Carla Fendi, one of the five sisters who transformed the family leather goods business into a luxury fashion house that was one of Italy's first to win global renown, has died after a long illness. She was 79.
Fendi died Monday, and the Rome-based fashion house confirmed her death in a statement Tuesday, expressing pain for the loss and gratitude for her continued contributions.
“She was for all of us a source of inspiration and an example of dedication, culture of work and sensitivity to beauty,” the company said.
Carla's parents, Edoardo and Adele Fendi, founded the company in 1925 with a store fronting the workshop in via del Plebiscito in Rome's historic center. But it was with the next generation that it surged to prominence as ready-to-wear took off in Italy.
The five Fendi sisters — Paola, Anna, Franca, Carla and Alda — took control of the family business after their father's death and opened their first Fendi store in another location in Rome's historic center in 1964.
A year later they hired a young designer named Karl Lagerfeld, who helped catapult the Italian brand into global fame by elevating fur from staid symbols of luxury to fashion pieces, acquiring lightness and softness, becoming easier to wear and less pompous.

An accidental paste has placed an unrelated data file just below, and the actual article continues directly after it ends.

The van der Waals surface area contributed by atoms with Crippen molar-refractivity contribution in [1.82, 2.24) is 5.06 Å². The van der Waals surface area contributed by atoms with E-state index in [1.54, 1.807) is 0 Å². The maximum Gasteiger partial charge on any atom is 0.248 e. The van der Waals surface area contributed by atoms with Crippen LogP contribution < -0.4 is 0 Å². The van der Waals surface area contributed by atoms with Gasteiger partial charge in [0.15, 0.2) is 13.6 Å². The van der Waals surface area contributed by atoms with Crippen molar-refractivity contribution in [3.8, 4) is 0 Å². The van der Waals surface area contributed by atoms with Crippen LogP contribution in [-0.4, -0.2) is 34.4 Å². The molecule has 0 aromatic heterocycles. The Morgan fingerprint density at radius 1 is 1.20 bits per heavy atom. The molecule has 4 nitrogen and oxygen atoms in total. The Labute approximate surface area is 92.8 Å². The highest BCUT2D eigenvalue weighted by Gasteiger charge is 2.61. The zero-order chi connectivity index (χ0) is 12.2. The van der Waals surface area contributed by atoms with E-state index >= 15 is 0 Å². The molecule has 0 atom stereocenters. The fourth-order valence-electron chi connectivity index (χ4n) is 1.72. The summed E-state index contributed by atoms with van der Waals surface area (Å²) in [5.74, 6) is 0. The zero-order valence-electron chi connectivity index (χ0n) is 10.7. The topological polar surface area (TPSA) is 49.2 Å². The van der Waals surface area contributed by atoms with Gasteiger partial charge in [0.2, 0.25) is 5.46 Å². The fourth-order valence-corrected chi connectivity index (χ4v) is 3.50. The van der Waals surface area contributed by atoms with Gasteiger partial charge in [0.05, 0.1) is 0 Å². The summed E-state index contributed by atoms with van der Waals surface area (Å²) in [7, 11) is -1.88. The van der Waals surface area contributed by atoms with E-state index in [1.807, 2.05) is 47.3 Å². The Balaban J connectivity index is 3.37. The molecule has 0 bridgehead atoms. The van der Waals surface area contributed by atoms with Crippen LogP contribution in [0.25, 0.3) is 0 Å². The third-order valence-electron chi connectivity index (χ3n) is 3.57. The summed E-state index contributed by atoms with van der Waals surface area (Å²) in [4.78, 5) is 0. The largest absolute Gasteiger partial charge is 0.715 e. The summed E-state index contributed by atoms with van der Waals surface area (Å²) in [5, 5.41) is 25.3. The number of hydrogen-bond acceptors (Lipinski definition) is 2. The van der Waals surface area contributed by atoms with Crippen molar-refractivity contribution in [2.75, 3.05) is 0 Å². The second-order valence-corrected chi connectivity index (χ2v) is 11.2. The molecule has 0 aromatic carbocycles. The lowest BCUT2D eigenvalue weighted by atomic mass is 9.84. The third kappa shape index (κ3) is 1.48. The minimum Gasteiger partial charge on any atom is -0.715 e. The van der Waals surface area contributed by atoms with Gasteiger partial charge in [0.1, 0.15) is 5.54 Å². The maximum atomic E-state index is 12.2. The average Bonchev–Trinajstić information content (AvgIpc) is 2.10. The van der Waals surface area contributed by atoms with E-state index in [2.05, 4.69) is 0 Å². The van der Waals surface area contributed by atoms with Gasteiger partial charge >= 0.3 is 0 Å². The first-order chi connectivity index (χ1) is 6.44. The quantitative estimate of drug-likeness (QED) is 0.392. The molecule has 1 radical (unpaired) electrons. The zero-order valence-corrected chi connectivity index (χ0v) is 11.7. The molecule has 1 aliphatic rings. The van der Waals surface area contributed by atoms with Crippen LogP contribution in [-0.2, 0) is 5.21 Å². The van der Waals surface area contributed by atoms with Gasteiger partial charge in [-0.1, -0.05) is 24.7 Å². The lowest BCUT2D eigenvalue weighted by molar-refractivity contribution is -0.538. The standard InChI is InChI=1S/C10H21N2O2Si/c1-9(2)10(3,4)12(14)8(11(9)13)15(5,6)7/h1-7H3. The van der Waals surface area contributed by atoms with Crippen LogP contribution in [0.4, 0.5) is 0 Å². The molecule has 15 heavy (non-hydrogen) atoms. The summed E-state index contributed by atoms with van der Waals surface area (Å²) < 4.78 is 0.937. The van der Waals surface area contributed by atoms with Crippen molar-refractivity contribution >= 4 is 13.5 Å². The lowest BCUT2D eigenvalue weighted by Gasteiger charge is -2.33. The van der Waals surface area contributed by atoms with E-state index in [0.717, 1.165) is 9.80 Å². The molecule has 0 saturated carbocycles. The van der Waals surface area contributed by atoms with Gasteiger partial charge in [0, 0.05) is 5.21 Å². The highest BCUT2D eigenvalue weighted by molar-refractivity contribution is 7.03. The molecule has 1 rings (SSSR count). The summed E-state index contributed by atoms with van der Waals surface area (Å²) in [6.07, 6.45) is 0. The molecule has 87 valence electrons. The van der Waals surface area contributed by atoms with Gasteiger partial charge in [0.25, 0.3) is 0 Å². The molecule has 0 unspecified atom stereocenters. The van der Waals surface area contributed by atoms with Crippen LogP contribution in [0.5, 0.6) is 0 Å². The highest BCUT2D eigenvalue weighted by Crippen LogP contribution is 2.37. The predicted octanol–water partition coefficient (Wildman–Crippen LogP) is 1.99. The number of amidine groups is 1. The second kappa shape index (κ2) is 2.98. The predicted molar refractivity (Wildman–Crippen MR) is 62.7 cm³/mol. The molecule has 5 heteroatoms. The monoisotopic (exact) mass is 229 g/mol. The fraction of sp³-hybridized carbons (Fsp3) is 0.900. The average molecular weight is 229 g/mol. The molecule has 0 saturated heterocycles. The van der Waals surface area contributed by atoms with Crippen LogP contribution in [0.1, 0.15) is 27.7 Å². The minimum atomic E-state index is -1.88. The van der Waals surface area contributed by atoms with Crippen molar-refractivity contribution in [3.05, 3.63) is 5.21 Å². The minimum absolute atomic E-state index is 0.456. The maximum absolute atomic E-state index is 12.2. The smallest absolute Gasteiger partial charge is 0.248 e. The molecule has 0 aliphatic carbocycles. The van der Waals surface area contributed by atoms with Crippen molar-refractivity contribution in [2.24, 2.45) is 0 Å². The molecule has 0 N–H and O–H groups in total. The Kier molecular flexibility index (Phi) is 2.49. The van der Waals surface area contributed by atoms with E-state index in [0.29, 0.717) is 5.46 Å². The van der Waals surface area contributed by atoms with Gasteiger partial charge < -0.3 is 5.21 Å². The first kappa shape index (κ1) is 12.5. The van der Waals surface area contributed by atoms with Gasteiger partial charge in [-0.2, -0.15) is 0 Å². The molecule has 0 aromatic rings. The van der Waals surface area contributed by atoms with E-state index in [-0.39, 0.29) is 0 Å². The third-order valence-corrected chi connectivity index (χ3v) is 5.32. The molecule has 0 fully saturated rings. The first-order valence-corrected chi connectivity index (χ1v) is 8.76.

Under Lagerfeld's direction, Fendi arguably became the most famous furriers in the world. The brand also helped revolutionize leather handbags in the 1990s, making them softer and less rigid.
The Fendi fashion house eased up on fur as pressure from animal rights activists diminished the market. While never abandoning completely their heritage, the brand started placing fur as the lining of silk coats, or weaving it into fabric or making patchwork pieces, while putting more emphasis on its accessories along with its clothing lines.
Each sister had her role. Carla Fendi, as president, was long the business' public face, becoming known as the “signora della moda,” or “lady of fashion.” When the French luxury group LVMH took over Fendi in a deal that was completed in 2001, Carla Fendi maintained her role as president until 2008. She was honorary president until her death.
“For her nothing was impossible,” Silvia Venturini Fendi — Anna’s daughter — told RAI state television of her aunt Carla. “The challenges that she always confronted, also as a pioneer in her field. She always had a love of beauty.””